For years I passed on the Belgian beers but have lately found a real liking for them. Brewery Ommegang brews the most traditional Belgian styles out of any American brewery. Each and every one that I taste, I just can’t believe that I passed on these beers for so long. Hennepin, which is a Farmhouse Saison, would have to be my favorite Belgian thus far. Rare Vos though, is battling for that position tonight. Just incredible, you can almost taste the history in these beers. With a pile of complexity, Rare Vos, just tastes like perfection. Given it’s style, Amber Ale, it has a hefty, malt flavor, followed by a crisp hop bitterness. There is so much more happening in this beer, with the floral notes in the hops, the citrus aroma and the sharp CO2 that nails the tongue. I began to think as I prepared dinner that I may have paired this beer with the wrong dish. Now, I have a more or less Beauty and the Beast pairing tonight, a beautiful beer such as Rare Vos with just a simple chicken sandwich. I suppose the sandwich is more complex than that. Most would probably imagine this beer with something far more high society, but this is Barleydine, common food and excellent beer. Tonight’s sandwich was a real twist on a Honey Mustard Panini sandwich, it was so complex and layered with flavor much like the beer. The beer seemed at times to match perfectly and then the dynamics seemed to change and the match didn’t seem so right. The Honey Mustard sauce was just the right amount of spice for the hops, the sauce also lent itself well to the citrus aroma and orange flavor. There is a powerful yeasty overtone, it adds so much to the beer, to the flavor and aroma, just perfect. The malt flavors matched the chicken well, given it was prepared with a savory sauce. I must say, this was  remarkable pairing this evening. I will definitely be sure to whip this up again, besides it’s a great excuse for a Rare Vos. Though, this beer is so great, one needs no excuse to enjoy such a beauty. Read on for the dinner preparation.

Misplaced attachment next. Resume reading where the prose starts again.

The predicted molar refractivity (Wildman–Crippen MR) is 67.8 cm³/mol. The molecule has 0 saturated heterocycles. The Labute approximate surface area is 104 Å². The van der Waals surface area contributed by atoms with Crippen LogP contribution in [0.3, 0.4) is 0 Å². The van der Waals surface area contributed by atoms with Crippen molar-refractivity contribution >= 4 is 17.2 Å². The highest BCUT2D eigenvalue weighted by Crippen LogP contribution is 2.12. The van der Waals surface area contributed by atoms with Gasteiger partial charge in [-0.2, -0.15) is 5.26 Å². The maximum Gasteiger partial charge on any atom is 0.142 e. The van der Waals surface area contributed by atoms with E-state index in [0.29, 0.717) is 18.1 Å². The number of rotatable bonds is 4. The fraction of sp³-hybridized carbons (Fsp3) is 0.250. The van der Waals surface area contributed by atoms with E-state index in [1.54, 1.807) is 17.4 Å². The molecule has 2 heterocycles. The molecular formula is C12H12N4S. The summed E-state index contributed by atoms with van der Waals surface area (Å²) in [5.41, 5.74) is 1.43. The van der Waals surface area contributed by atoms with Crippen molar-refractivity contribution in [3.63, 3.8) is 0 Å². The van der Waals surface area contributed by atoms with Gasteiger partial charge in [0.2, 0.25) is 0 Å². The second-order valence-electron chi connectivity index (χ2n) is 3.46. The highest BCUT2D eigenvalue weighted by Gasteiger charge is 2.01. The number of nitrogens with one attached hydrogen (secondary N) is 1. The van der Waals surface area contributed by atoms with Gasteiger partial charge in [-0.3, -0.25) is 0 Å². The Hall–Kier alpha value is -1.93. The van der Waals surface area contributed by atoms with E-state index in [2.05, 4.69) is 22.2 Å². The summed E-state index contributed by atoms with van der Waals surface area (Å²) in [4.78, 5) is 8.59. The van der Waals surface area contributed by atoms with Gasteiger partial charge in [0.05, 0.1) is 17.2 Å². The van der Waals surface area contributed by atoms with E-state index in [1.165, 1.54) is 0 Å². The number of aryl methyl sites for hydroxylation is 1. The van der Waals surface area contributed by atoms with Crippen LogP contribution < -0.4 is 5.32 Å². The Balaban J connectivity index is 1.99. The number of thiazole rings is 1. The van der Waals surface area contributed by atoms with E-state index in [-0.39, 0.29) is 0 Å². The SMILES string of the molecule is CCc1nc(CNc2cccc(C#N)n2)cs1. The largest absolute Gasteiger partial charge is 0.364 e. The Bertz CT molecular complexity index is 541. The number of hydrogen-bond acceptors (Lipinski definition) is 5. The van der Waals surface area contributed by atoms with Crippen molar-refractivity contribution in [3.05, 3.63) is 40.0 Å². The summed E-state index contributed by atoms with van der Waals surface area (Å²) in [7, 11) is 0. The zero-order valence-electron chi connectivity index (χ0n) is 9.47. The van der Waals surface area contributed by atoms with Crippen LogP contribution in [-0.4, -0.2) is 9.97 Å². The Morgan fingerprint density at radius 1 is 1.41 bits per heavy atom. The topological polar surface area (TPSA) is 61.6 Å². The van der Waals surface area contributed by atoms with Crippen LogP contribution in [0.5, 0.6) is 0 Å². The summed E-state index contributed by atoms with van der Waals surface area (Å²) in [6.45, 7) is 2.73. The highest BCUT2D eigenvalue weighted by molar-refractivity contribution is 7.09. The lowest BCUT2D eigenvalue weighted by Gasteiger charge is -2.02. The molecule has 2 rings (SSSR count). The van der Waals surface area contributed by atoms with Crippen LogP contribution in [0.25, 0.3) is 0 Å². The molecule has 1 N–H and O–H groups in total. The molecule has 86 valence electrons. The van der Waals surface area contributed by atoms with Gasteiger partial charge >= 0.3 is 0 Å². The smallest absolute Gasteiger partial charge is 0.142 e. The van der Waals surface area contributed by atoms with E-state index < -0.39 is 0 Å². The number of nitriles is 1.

Preparing the chicken for this sandwich is quite simple. As I’ve mentioned before, I purchase large bags of frozen tenderloin at the store to keep around the house. Earlier in the day I pulled out 6 tenderloins to give them time to thaw. When your all set to cook, pour some olive oil in the pan on medium high heat. Slice your chicken and add to the warmed pan. Sautee, cooking on all sides and cut back the heat once the chicken begins to brown. At this time add your honey mustard. Now, you can make your own, I buy mine, we have a favorite at the store (Dinosaurs Creole Honey Mustard). Just look around till you find a honey mustard sauce that you really like. Add enough sauce that you coat the chicken and have a small pool in the pan. Let the pan simmer to reduce the sauce, chicken is then ready. 
   Tonight we used our new favorite bread, an extreme flat bread. It’s great, your sandwich does not end up being all bun. The sky is the limit for this part of the meal, you can add all those things you love and those you don’t. Our sandwiches consisted of feta cheese, provolone cheese and cherry tomatoes. Once all the ingredients were added to the bread, we loaded them into a panini press and cooked till golden brown. 
   This is a super easy meal that you can add just about any side dish to. Be sure though to enjoy a Rare Vos with your Honey Mustard sandwich, it will be incredible!
   Chicken = 9-13 minutes
   Sandwich = 8-10 minutes
beer + food = barleydine